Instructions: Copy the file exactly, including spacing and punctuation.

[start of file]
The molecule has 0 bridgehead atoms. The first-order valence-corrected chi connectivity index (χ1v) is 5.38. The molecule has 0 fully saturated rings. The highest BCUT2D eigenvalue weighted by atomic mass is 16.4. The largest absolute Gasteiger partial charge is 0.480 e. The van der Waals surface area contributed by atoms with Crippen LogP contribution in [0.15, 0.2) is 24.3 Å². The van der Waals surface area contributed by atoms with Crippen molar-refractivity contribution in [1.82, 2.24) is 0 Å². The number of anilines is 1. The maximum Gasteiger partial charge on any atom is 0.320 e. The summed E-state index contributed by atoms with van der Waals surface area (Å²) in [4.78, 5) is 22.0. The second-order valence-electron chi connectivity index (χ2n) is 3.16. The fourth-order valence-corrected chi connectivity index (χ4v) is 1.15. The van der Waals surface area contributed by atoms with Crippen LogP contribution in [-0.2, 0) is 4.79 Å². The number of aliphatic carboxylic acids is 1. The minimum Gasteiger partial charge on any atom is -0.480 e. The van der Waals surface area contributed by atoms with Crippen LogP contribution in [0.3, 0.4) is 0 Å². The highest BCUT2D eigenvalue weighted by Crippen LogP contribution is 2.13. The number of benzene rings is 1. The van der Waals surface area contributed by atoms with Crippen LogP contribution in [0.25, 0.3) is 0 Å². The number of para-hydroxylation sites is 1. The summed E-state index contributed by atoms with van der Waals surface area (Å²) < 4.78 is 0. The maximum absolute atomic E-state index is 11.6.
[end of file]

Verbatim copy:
The molecule has 0 bridgehead atoms. The first-order valence-corrected chi connectivity index (χ1v) is 5.38. The molecule has 0 fully saturated rings. The highest BCUT2D eigenvalue weighted by atomic mass is 16.4. The largest absolute Gasteiger partial charge is 0.480 e. The van der Waals surface area contributed by atoms with Crippen LogP contribution in [0.15, 0.2) is 24.3 Å². The van der Waals surface area contributed by atoms with Crippen molar-refractivity contribution in [1.82, 2.24) is 0 Å². The number of anilines is 1. The maximum Gasteiger partial charge on any atom is 0.320 e. The summed E-state index contributed by atoms with van der Waals surface area (Å²) in [4.78, 5) is 22.0. The second-order valence-electron chi connectivity index (χ2n) is 3.16. The fourth-order valence-corrected chi connectivity index (χ4v) is 1.15. The van der Waals surface area contributed by atoms with Crippen LogP contribution in [-0.2, 0) is 4.79 Å². The number of aliphatic carboxylic acids is 1. The minimum Gasteiger partial charge on any atom is -0.480 e. The van der Waals surface area contributed by atoms with Crippen LogP contribution in [0.3, 0.4) is 0 Å². The highest BCUT2D eigenvalue weighted by Crippen LogP contribution is 2.13. The number of benzene rings is 1. The van der Waals surface area contributed by atoms with Crippen LogP contribution in [0.25, 0.3) is 0 Å². The number of para-hydroxylation sites is 1. The summed E-state index contributed by atoms with van der Waals surface area (Å²) < 4.78 is 0. The maximum absolute atomic E-state index is 11.6.